Given that every Presidential candidate is working long hours at a grueling pace, I was prepared for the occasional sleep-deprived gaff during Sunday morning's Democratic debate on ABC. But it turns out that my concern was misplaced. Moderator George Stephanopoulos—not the candidates—is the one who needed a wake-up call.
In the course of the 90-minute debate, he did not ask a single question about global poverty, foreign aid, infectious diseases, or Darfur. Maybe Stephanopoulos thought those issues don't matter much to the majority of Iowans (the debate was held at Drake University). And maybe he's right. But that cannot explain how the most fundamental topic of all—energy and global warming—was also disregarded. Remarkably, all eight candidates were asked if they thought prayer could prevent bridge collapses, but none were asked whether corn-based ethanol makes environmental sense.
Last month's democratic debate on CNN—which exclusively featured questions submitted by the public via YouTube—also managed to (somehow) muff this issue. Following an excellent and critically important question on energy consumption, moderator Anderson Cooper turned to Mike Gravel and Chris Dodd for responses. Together, they're polling about 2% of the Democratic vote. The absurdity of the moment wasn't lost on Hillary Clinton, who finally interrupted with, "Anderson, we haven't really seriously addressed this incredibly important issue of global warming."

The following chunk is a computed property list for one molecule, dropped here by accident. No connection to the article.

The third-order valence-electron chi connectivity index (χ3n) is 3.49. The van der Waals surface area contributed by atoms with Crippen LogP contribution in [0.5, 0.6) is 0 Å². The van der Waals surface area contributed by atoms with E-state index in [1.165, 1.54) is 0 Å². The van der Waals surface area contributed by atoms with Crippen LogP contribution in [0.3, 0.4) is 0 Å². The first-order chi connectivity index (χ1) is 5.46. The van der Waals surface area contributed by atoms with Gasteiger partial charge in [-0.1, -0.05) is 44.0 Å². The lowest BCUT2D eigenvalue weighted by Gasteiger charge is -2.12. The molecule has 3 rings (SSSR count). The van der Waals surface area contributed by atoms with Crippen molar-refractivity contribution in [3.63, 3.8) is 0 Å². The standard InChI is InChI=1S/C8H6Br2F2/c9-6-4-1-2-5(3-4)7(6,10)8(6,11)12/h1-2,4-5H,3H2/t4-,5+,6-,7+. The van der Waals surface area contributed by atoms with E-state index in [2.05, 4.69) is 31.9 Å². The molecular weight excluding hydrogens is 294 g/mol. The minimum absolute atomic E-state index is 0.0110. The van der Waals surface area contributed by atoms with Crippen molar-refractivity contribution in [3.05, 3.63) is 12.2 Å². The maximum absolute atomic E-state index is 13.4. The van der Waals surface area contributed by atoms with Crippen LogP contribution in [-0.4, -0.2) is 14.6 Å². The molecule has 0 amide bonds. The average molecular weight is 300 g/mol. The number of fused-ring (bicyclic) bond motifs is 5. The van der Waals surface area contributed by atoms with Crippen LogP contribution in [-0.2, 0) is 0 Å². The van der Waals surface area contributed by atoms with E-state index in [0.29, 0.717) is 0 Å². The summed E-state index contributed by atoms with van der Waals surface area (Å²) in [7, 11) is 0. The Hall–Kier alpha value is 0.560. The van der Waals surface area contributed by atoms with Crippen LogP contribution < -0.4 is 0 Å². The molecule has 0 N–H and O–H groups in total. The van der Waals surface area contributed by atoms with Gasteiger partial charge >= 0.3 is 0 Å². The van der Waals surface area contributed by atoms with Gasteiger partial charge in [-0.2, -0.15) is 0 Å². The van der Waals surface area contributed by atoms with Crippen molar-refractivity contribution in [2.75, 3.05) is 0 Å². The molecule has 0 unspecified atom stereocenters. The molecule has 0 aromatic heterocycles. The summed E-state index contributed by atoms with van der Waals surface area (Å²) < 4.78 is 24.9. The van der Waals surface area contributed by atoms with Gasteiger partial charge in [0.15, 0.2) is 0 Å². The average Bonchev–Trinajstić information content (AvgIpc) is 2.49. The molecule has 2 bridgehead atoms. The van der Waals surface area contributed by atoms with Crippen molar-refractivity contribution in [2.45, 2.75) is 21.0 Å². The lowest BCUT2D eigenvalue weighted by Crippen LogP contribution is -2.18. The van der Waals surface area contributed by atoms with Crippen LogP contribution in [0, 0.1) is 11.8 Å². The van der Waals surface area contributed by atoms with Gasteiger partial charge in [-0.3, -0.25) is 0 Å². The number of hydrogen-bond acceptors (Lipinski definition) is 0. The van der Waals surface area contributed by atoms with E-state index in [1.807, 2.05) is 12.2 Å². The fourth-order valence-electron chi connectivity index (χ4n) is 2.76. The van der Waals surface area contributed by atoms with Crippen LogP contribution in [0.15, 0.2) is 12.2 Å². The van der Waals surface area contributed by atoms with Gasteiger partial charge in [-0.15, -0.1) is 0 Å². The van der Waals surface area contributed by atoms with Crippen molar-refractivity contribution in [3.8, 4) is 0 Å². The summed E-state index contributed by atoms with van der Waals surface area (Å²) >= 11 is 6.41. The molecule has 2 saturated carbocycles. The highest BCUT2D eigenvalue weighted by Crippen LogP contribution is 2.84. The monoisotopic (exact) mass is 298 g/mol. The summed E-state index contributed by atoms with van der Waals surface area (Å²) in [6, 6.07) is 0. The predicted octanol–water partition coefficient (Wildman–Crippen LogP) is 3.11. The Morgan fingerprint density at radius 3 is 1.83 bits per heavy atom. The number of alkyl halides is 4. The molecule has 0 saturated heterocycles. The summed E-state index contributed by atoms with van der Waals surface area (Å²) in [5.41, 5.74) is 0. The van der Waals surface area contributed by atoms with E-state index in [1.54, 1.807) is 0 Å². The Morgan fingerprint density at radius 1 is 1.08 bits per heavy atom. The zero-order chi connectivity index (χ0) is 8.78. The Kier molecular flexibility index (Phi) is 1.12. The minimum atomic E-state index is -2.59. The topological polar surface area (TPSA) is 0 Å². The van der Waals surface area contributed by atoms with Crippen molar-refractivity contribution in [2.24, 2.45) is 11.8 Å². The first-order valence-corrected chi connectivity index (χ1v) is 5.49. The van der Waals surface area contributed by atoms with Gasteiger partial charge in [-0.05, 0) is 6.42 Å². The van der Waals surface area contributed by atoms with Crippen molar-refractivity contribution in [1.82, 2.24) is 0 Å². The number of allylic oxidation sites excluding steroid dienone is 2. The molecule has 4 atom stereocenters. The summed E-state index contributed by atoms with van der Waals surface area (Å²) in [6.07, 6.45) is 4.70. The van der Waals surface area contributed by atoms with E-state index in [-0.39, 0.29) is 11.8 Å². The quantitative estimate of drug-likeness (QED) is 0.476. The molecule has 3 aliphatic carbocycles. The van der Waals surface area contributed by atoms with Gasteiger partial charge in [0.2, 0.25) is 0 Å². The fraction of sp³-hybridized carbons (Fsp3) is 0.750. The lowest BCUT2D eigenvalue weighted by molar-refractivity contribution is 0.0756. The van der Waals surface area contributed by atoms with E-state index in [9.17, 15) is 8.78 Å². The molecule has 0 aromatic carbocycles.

What's worse, the candidates actually want to talk about energy policy and climate change—if only they were given a decent opportunity. Within the first few minutes of Sunday's debate, Clinton, Barack Obama, and Bill Richardson had all mentioned the issue in passing while replying to unrelated queries. Later, in response to a throw-away question asking whether he has ever failed to tell the whole truth, Obama gave probably the most candid (and surprising) statement on energy I have yet to hear:
All of us on this stage have talked about global warming and how it is a moral imperative for us to do something about this, to ensure that we're passing on a livable planet to our children and our grandchildren. There will be some costs involved...all of those steps are going to require a little bit of hardship and a little bit of pinching, and that's something that we don't have enough of a discussion about...[T]hose are the kinds of choices, I think, that the next president is going to have to advance and have an honest conversation with the American people about.
An issue that is a confessed "moral imperative" where the stakes are a "livable planet" might—might—be worth a few moments of dedicated thought and discussion among the frontrunners. And Obama happens to be right on two other counts: 1) Re-tooling an economic system built upon two centuries of fossil-fueled growth will incur some costs and hardships, even if only in the short-term. 2) The next President will need to have an honest conversation with the American people about the scale of the necessary changes and challenges.
That means endorsing and advocating substantive emission targets (as John Edwards, Richardson, and Dodd have done), acknowledging that gasoline prices will need to go higher, and laying out a plan for convincing and aiding China and India to leave their massive coal deposits in the ground.
Grilling the candidates on those topics would be a valuable exercise. When Stephanopoulos or any other talking head gets the chance to question the field again—Democrat or Republican—I hope he or she keeps that in mind.